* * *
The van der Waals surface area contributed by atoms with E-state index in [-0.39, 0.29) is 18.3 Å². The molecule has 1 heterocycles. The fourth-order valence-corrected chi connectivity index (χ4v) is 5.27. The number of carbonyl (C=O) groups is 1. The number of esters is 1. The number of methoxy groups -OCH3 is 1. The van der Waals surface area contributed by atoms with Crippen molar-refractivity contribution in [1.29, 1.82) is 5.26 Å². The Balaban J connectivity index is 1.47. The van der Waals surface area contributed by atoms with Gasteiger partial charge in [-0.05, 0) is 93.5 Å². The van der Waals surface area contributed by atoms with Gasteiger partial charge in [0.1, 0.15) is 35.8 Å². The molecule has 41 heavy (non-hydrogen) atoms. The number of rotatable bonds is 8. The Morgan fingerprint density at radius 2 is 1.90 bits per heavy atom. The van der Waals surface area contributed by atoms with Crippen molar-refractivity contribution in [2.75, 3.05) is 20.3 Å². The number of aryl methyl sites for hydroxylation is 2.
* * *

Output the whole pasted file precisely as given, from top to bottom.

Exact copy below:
The van der Waals surface area contributed by atoms with E-state index in [-0.39, 0.29) is 18.3 Å². The molecule has 1 heterocycles. The fourth-order valence-corrected chi connectivity index (χ4v) is 5.27. The number of carbonyl (C=O) groups is 1. The number of esters is 1. The number of methoxy groups -OCH3 is 1. The van der Waals surface area contributed by atoms with Crippen molar-refractivity contribution in [1.29, 1.82) is 5.26 Å². The Balaban J connectivity index is 1.47. The van der Waals surface area contributed by atoms with Gasteiger partial charge in [-0.05, 0) is 93.5 Å². The van der Waals surface area contributed by atoms with Gasteiger partial charge in [0.1, 0.15) is 35.8 Å². The molecule has 41 heavy (non-hydrogen) atoms. The number of rotatable bonds is 8. The Morgan fingerprint density at radius 2 is 1.90 bits per heavy atom. The van der Waals surface area contributed by atoms with Crippen molar-refractivity contribution in [2.75, 3.05) is 20.3 Å². The number of aryl methyl sites for hydroxylation is 2.